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Foiano della Chiana Carnival

Foiano della Chiana

An ancient town with 15th century churches

The council of Foiano della Chiana is in the province of Arezzo, at a height of 318 m above sea level, with a population of approximately 7,500 inhabitants.
The capital town and its hamlet, Pozzo, have very old origins, datable back to Etruscan civilisation. The settlements in the two villages date back to a period of time between the VI and the IV centuries BC. The area probably depopulated during the first centuries of the Early Middle Ages, but Foiano was definitely present around 1000 AD and its territory was under Siennese control.

In the XIII century the power of the bishopric of Arezzo was affirmed in the area, exercising its seigniory over the town and the surrounding district. Nevertheless in 1336 the village of Foiano was extracted from it by the Florentines, who immediately started building the strong town walls, an octagonal, red-brick circuit that surrounded the village, and on the top of which rose threatening defensive towers. The battle for the territory of Foiano between Florence and Arezzo continued for the whole of the XV century, but the result still favoured the Republic, which in 1436 also annexed the rebellious Pozzo.

In modern times, marked by the Grand Duchy of Tuscany dominion, first the Medicis and then the Asburgo-Lorena committed themselves mainly to improvement works in the area, which were repeated regularly from 1523 until well past the mid-XIX century, continuing even after the annexing of the council of Foiano della Chiana to the Kingdom of Italy, that took place via Plebiscite in 1860.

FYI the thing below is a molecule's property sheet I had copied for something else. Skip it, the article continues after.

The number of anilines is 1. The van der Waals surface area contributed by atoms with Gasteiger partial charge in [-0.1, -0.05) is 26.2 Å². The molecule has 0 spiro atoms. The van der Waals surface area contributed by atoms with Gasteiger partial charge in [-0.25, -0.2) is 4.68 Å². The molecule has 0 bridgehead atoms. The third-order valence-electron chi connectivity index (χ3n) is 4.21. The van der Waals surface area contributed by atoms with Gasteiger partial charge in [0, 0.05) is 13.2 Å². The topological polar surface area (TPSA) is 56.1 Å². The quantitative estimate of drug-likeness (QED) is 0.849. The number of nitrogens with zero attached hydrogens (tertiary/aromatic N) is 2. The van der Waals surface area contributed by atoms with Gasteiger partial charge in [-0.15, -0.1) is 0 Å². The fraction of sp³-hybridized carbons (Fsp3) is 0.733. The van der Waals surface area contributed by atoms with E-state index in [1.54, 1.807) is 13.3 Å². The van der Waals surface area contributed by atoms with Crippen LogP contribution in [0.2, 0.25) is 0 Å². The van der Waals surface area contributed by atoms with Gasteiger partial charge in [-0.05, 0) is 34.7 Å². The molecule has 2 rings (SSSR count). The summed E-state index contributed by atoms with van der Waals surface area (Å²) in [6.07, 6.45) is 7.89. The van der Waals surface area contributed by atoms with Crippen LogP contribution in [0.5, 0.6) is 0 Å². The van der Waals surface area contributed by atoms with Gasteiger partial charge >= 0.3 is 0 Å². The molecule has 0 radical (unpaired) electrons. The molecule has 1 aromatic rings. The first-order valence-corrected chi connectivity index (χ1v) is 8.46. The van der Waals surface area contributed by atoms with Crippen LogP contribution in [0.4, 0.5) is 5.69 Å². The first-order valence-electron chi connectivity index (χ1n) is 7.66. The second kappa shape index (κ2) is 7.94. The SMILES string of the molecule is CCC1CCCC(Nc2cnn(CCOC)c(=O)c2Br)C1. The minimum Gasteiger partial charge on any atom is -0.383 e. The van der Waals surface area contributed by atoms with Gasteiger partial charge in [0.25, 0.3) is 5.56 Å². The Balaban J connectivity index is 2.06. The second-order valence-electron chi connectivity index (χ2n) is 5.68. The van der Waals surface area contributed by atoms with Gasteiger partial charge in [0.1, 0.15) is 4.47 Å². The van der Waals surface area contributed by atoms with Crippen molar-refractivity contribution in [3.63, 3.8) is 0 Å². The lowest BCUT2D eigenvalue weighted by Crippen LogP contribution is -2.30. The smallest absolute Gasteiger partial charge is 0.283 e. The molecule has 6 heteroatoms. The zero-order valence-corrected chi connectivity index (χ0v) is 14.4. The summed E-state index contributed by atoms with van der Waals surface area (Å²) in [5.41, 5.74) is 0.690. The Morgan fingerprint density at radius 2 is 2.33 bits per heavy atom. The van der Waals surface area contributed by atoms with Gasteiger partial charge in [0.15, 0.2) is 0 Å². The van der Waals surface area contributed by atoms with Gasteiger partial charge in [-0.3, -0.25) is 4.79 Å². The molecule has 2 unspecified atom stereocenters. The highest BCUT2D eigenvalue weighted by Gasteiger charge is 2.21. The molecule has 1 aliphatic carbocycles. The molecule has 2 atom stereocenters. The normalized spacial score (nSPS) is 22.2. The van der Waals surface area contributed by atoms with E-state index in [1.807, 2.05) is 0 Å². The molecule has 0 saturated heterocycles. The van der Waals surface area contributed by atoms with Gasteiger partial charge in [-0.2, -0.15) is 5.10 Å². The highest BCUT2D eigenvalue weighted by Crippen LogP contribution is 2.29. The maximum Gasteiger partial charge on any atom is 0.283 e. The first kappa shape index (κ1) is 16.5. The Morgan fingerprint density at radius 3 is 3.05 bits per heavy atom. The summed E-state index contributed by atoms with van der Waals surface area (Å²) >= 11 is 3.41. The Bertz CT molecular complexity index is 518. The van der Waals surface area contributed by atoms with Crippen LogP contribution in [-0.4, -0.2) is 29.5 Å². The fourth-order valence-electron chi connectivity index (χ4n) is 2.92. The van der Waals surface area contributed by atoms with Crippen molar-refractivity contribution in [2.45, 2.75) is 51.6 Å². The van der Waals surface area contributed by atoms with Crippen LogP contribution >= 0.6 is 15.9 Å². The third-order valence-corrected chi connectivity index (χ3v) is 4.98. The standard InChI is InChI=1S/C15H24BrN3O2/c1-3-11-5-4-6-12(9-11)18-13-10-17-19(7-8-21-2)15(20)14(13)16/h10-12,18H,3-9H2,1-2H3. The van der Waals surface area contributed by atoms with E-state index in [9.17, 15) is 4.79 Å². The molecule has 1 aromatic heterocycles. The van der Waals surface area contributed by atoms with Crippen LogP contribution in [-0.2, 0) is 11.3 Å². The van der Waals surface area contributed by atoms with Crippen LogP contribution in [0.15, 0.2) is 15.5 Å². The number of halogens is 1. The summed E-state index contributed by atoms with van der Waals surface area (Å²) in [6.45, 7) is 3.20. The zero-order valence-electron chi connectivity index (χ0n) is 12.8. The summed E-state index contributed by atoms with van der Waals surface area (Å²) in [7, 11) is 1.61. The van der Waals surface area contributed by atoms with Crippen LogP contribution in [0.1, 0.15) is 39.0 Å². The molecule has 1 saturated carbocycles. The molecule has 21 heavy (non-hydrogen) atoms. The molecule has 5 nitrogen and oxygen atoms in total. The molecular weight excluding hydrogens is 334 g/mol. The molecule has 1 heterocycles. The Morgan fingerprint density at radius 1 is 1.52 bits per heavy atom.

Straightaway the council boasted an important political tradition and is one of the first parties to have had a civic counsel that had a majority of members from the Popular Party. This fact caused, often violent, quarrels and contrasts with the representatives of the Fascist party that came to power in 1922. For this reason, during the Second World War numerous clandestine movements were founded here to sabotage and obstruct the Nazi-fascist occupation that followed the Armistice.


Rhapsody in blue around Siena
The Valdichiana’s borders are as blurred as its daybreaks. They are as blended as the slow reddening of the sunsets reflecting on the calm waters of Crete, or on the evocative white hill peaks, ...